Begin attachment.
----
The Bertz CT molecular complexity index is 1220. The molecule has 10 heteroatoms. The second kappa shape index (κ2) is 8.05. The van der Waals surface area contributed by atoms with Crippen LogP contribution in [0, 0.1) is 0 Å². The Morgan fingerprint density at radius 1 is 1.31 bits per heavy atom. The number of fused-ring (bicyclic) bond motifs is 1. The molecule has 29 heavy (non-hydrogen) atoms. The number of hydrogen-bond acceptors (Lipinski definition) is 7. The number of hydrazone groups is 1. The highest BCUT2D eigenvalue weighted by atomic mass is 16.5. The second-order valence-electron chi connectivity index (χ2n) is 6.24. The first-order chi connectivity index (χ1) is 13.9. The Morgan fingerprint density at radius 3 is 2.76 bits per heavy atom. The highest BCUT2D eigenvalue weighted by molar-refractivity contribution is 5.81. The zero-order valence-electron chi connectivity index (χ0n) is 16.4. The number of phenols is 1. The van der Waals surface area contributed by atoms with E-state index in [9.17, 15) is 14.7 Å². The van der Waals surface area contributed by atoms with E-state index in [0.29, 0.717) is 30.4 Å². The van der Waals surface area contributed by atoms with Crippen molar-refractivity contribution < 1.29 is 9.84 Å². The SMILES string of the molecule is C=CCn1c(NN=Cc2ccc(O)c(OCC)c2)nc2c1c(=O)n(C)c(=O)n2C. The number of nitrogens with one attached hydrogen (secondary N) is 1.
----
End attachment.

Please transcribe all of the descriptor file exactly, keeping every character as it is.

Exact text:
The Bertz CT molecular complexity index is 1220. The molecule has 10 heteroatoms. The second kappa shape index (κ2) is 8.05. The van der Waals surface area contributed by atoms with Crippen LogP contribution in [0, 0.1) is 0 Å². The Morgan fingerprint density at radius 1 is 1.31 bits per heavy atom. The number of fused-ring (bicyclic) bond motifs is 1. The molecule has 29 heavy (non-hydrogen) atoms. The number of hydrogen-bond acceptors (Lipinski definition) is 7. The number of hydrazone groups is 1. The highest BCUT2D eigenvalue weighted by atomic mass is 16.5. The second-order valence-electron chi connectivity index (χ2n) is 6.24. The first-order chi connectivity index (χ1) is 13.9. The Morgan fingerprint density at radius 3 is 2.76 bits per heavy atom. The highest BCUT2D eigenvalue weighted by molar-refractivity contribution is 5.81. The zero-order valence-electron chi connectivity index (χ0n) is 16.4. The number of phenols is 1. The van der Waals surface area contributed by atoms with E-state index in [9.17, 15) is 14.7 Å². The van der Waals surface area contributed by atoms with E-state index in [0.29, 0.717) is 30.4 Å². The van der Waals surface area contributed by atoms with Crippen molar-refractivity contribution < 1.29 is 9.84 Å². The SMILES string of the molecule is C=CCn1c(NN=Cc2ccc(O)c(OCC)c2)nc2c1c(=O)n(C)c(=O)n2C. The number of nitrogens with one attached hydrogen (secondary N) is 1.